The Art of Caring Too Much
Image source: Nik Shuliahin.
by Kurt Krumme
posted on 03-07-2018
We’ve all met nice, seemingly friendly people who for some reason, go mildly insane once they’re behind the wheel of a car. You might have even been that person on occasion. Blowing past a cyclist who was slowing you down, honking and maybe shouting a few obscenities out the window. Emotions are funny that way and at work they can be just as amplified, and for equally strange reasons.
If you’ve ever had a confrontation at work, you can probably identify with the intense feelings that can come on. Maybe you don’t lose your temper right away, but you find yourself stewing about it later or throwing up your hands in resignation. The following tough-love tips are intended to help you become an emotional Goldilocks — never too hot, never too cold.
You are the problem
Well kind of, but you’re also the solution. This isn’t about blame, it’s about empowerment. Understanding that you define your feelings and responses to situations can be freeing. The maxim “No one can make you feel inferior without your consent,” often attributed to Eleanor Roosevelt, makes an important point: People can only upset you if you let them. Understanding that you have some control over your situation and how you respond to it can be a powerful realization.
Don’t say you don’t care, ‘cuz ya do
In an intense discussion it can be tempting to disengage with something along the lines of “Fine, we can do it your way. I don’t care.” Friends, anyone who says they don’t care about something after talking about it for more than three minutes is obviously lying and worse, they’re not giving their coworkers much in the way of options for dealing with their dissatisfaction because the door has been slammed shut.
If you feel an “I don’t care” welling up inside you, release the frustration by admitting that your viewpoints are so far apart that the current discussion may not yield a solution. You might need a third party to weigh in, or perhaps both ideas can be tried at the same time. Maybe the issue isn’t critical and it’s better to let the other person have their way on it to preserve some political capital for something down the road. If the other person is more senior than you, consider accepting that you’ve made your viewpoint clear and need to trust their decision. All of these are better options than the workplace equivalent of taking your toys and going home. You do care and that’s a good thing, so don’t betray that dedication by claiming you don’t.
Critique is not the same as criticism
When you’re evaluating someone’s work or ideas, the first reaction for some people, like maybe the person writing this article, is to find things that are wrong with it. Finding mistakes, oversights, and implausible assumptions are critical to succeeding, but it’s only half of the equation. Evaluating work isn’t just about finding what’s wrong with it, it’s about figuring out what’s working and building on it. You’re working with professionals so it’s not very often that you see work that’s entirely without merit.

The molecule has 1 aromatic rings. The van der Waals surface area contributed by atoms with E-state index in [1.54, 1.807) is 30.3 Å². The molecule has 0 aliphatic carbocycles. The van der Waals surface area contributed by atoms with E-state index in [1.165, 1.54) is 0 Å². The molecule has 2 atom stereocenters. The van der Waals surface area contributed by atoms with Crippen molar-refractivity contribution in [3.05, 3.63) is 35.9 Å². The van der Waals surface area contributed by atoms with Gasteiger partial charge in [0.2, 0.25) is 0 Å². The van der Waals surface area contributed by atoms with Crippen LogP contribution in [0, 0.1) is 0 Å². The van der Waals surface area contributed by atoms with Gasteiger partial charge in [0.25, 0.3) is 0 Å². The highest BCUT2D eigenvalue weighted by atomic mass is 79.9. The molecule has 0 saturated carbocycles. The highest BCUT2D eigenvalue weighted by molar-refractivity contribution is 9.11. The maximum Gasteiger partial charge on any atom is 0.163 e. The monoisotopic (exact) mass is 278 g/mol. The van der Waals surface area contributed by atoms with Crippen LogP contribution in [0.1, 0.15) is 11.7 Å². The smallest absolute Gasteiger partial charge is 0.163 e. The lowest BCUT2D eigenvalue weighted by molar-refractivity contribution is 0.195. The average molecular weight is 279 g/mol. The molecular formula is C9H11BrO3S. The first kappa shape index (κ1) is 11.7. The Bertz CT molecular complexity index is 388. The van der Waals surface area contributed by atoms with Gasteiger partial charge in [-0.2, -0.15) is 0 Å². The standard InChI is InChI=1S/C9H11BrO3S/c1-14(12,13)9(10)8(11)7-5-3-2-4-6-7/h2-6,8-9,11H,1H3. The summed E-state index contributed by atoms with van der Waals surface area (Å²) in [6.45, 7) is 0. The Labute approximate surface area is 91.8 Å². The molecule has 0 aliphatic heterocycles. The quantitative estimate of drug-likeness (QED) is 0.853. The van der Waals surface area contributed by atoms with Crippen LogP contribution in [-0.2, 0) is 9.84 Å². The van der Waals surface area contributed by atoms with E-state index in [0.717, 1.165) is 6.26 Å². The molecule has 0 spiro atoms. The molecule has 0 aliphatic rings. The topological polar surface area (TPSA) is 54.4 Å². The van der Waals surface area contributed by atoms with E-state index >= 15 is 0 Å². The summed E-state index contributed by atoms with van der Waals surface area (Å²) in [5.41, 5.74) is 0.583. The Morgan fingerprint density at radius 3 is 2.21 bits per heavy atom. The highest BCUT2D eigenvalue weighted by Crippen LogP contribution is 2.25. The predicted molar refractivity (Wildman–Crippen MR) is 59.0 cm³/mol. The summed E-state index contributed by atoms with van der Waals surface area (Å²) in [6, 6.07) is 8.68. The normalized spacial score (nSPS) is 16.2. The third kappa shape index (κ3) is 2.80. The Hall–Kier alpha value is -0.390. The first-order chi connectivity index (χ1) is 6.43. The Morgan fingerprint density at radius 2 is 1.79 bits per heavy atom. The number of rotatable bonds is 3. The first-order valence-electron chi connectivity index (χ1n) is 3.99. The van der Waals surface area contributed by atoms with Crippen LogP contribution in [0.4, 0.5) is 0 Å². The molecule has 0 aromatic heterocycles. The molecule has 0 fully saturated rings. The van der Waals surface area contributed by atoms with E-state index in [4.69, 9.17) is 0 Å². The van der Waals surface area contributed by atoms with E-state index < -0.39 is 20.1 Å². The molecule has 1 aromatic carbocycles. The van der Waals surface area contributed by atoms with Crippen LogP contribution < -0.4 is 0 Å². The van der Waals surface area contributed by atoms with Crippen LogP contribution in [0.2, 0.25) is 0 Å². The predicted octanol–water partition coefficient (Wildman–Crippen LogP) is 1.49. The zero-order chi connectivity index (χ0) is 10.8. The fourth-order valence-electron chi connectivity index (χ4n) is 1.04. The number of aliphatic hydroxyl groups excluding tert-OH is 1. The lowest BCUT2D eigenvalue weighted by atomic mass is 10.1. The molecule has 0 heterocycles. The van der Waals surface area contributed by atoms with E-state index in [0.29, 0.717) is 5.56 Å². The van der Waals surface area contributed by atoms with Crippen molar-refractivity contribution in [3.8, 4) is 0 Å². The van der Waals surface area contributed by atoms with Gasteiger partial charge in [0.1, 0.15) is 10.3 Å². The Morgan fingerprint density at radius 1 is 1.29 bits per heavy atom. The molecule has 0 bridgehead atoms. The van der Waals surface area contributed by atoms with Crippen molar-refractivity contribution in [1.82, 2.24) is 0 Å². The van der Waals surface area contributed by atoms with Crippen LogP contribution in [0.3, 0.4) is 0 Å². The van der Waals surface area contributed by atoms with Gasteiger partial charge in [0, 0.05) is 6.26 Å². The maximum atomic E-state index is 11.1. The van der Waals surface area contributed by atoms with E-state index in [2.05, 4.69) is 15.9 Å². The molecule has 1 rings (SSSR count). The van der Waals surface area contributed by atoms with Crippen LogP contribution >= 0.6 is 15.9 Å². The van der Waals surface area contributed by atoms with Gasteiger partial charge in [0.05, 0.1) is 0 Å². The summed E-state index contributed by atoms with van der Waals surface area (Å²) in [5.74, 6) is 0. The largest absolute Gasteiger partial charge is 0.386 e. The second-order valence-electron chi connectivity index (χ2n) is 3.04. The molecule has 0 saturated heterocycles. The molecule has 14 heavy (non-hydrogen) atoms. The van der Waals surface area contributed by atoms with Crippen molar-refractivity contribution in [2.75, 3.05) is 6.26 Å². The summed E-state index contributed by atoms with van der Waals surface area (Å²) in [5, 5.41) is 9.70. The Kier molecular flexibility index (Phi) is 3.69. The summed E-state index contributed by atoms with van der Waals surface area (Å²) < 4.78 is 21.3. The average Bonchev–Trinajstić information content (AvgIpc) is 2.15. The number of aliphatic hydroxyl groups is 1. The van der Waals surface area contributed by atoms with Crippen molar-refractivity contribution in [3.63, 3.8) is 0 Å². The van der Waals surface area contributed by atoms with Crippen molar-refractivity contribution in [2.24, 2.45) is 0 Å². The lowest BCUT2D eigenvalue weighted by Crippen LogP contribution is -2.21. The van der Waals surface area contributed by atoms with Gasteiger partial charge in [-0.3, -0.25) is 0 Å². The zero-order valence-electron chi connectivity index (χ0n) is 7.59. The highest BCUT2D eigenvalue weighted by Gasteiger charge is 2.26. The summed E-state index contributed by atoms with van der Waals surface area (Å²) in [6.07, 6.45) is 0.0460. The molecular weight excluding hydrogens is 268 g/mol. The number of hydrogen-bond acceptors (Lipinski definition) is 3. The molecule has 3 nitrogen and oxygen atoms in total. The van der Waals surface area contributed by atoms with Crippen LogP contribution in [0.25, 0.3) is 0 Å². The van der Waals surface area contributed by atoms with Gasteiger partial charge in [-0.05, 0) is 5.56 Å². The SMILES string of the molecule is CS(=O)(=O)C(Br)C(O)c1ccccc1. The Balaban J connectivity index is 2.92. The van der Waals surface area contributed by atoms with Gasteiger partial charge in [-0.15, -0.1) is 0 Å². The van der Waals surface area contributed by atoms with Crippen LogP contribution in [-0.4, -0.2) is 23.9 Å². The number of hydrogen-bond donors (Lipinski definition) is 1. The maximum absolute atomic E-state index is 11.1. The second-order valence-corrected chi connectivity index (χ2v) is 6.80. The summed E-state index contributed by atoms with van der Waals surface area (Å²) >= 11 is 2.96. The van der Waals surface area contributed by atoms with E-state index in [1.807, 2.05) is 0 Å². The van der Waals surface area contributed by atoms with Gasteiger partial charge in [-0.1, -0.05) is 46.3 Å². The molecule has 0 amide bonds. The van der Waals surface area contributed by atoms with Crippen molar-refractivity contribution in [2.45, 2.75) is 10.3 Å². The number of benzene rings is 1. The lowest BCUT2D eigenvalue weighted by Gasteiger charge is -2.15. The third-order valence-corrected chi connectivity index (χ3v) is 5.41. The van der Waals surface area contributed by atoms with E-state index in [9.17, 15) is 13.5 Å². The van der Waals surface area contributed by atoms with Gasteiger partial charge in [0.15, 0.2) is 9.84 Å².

If you need to quickly spot and catalogue the problems with something, go nuts and just do it in your head. Get it out of the way so you can put your brain to work looking for things that are working well or have potential. What are you seeing that’s getting you interested and spurring your thoughts towards suggestions that could support and improve it? Fixating on whose idea something is, or what’s wrong with it are the least productive options and will get you the least appreciation and reward – simple as that.
Perspective is everything
This might be the most important concept to master if you’re…overly passionate on a regular basis. There are some jobs that are undeniably critical and where mistakes cost lives and ruin families. If you’re not a surgeon, commanding officer, or air traffic controller then this probably doesn’t apply to you as much, but there’s a lot of grey-area between “life and death” and “meaningless”. Keeping perspective by remembering where you are and what’s actually at stake can help shape your emotional responses to difficult situations.
These are things you’ve probably heard a million times but they’re worth considering and taking to heart:
- The people on your team share your goals and are trying to do a good job.
- The people on your team are actual people. You don’t know what’s happened or is happening in their lives to shape their actions, so give them the benefit of the doubt.
- Your contribution is just that, a single contribution. The success or failure of a project doesn’t rest on your shoulders alone. More accurately, it relies on your team and how well you’re all able to work together.
Eleanor Roosevelt’s uncle Theodore said, “Do what you can, with what you have, where you are.” That’s all anyone can ask from you, and all you can reasonably ask from yourself. A team that works well together will almost always produce better results than a team with more talented individuals that are constantly squabbling. If all else fails, just remember that if you can’t get out of it, get into it. Good luck!
Topics: Creativity, Design
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